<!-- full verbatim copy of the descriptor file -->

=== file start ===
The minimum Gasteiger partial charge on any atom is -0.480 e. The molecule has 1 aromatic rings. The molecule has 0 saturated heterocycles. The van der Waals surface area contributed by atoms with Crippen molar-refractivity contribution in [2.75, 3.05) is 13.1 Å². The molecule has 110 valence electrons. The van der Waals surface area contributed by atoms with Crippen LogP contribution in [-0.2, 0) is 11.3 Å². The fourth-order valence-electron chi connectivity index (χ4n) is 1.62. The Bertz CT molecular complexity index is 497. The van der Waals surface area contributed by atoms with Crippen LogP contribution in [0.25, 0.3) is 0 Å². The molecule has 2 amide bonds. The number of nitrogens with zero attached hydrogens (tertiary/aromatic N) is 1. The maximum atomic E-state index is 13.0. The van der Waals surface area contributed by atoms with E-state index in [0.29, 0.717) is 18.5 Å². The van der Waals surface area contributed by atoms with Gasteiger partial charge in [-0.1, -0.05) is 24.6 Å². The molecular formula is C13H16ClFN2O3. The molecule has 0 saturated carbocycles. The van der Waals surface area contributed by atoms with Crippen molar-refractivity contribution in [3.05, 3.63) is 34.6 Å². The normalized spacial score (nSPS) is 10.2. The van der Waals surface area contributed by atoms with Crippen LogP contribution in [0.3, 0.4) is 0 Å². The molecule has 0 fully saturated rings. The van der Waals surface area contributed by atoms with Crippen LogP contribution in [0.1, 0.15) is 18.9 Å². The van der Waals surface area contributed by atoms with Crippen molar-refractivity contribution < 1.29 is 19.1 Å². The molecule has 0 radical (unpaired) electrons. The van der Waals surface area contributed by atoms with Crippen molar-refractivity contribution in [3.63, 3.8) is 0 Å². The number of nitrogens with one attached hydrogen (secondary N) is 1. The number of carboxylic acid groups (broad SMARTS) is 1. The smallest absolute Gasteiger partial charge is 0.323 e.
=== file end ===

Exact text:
The minimum Gasteiger partial charge on any atom is -0.480 e. The molecule has 1 aromatic rings. The molecule has 0 saturated heterocycles. The van der Waals surface area contributed by atoms with Crippen molar-refractivity contribution in [2.75, 3.05) is 13.1 Å². The molecule has 110 valence electrons. The van der Waals surface area contributed by atoms with Crippen LogP contribution in [-0.2, 0) is 11.3 Å². The fourth-order valence-electron chi connectivity index (χ4n) is 1.62. The Bertz CT molecular complexity index is 497. The van der Waals surface area contributed by atoms with Crippen LogP contribution in [0.25, 0.3) is 0 Å². The molecule has 2 amide bonds. The number of nitrogens with zero attached hydrogens (tertiary/aromatic N) is 1. The maximum atomic E-state index is 13.0. The van der Waals surface area contributed by atoms with E-state index in [0.29, 0.717) is 18.5 Å². The van der Waals surface area contributed by atoms with Gasteiger partial charge in [-0.1, -0.05) is 24.6 Å². The molecular formula is C13H16ClFN2O3. The molecule has 0 saturated carbocycles. The van der Waals surface area contributed by atoms with Crippen molar-refractivity contribution in [3.05, 3.63) is 34.6 Å². The normalized spacial score (nSPS) is 10.2. The van der Waals surface area contributed by atoms with Crippen LogP contribution in [0.3, 0.4) is 0 Å². The molecule has 0 fully saturated rings. The van der Waals surface area contributed by atoms with Crippen LogP contribution in [0.1, 0.15) is 18.9 Å². The van der Waals surface area contributed by atoms with Crippen molar-refractivity contribution < 1.29 is 19.1 Å². The molecule has 0 radical (unpaired) electrons. The van der Waals surface area contributed by atoms with Crippen molar-refractivity contribution in [3.63, 3.8) is 0 Å². The number of nitrogens with one attached hydrogen (secondary N) is 1. The number of carboxylic acid groups (broad SMARTS) is 1. The smallest absolute Gasteiger partial charge is 0.323 e.